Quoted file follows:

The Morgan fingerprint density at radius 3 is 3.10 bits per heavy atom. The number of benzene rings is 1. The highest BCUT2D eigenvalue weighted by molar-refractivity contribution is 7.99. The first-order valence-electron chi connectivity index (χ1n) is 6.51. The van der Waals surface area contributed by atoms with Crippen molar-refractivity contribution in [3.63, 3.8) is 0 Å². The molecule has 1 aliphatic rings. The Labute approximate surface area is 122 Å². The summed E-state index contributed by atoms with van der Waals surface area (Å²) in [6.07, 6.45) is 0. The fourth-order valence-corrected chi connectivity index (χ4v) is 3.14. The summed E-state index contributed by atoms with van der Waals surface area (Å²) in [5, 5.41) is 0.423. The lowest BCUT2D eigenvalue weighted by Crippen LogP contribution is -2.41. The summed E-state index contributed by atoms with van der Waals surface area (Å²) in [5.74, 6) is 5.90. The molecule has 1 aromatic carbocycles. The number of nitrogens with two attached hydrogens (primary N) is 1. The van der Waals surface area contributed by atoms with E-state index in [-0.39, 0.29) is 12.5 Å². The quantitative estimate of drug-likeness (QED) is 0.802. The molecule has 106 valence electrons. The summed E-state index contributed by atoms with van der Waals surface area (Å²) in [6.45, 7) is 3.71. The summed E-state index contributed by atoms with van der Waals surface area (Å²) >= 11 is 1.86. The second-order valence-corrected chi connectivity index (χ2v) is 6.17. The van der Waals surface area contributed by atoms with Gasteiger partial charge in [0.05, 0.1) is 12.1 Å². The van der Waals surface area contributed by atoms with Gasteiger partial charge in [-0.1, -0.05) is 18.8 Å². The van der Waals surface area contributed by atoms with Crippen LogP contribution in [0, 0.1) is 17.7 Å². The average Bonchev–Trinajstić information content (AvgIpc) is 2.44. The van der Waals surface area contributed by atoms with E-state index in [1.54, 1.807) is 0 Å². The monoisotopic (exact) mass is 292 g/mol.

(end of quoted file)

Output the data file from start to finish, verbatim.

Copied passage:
The Morgan fingerprint density at radius 3 is 3.10 bits per heavy atom. The number of benzene rings is 1. The highest BCUT2D eigenvalue weighted by molar-refractivity contribution is 7.99. The first-order valence-electron chi connectivity index (χ1n) is 6.51. The van der Waals surface area contributed by atoms with Crippen molar-refractivity contribution in [3.63, 3.8) is 0 Å². The molecule has 1 aliphatic rings. The Labute approximate surface area is 122 Å². The summed E-state index contributed by atoms with van der Waals surface area (Å²) in [6.07, 6.45) is 0. The fourth-order valence-corrected chi connectivity index (χ4v) is 3.14. The summed E-state index contributed by atoms with van der Waals surface area (Å²) in [5, 5.41) is 0.423. The lowest BCUT2D eigenvalue weighted by Crippen LogP contribution is -2.41. The summed E-state index contributed by atoms with van der Waals surface area (Å²) in [5.74, 6) is 5.90. The molecule has 1 aromatic carbocycles. The number of nitrogens with two attached hydrogens (primary N) is 1. The van der Waals surface area contributed by atoms with E-state index in [-0.39, 0.29) is 12.5 Å². The quantitative estimate of drug-likeness (QED) is 0.802. The molecule has 106 valence electrons. The summed E-state index contributed by atoms with van der Waals surface area (Å²) in [6.45, 7) is 3.71. The summed E-state index contributed by atoms with van der Waals surface area (Å²) >= 11 is 1.86. The second-order valence-corrected chi connectivity index (χ2v) is 6.17. The van der Waals surface area contributed by atoms with Gasteiger partial charge in [0.05, 0.1) is 12.1 Å². The van der Waals surface area contributed by atoms with Gasteiger partial charge in [-0.1, -0.05) is 18.8 Å². The van der Waals surface area contributed by atoms with Crippen LogP contribution in [0, 0.1) is 17.7 Å². The average Bonchev–Trinajstić information content (AvgIpc) is 2.44. The van der Waals surface area contributed by atoms with E-state index in [1.54, 1.807) is 0 Å². The monoisotopic (exact) mass is 292 g/mol.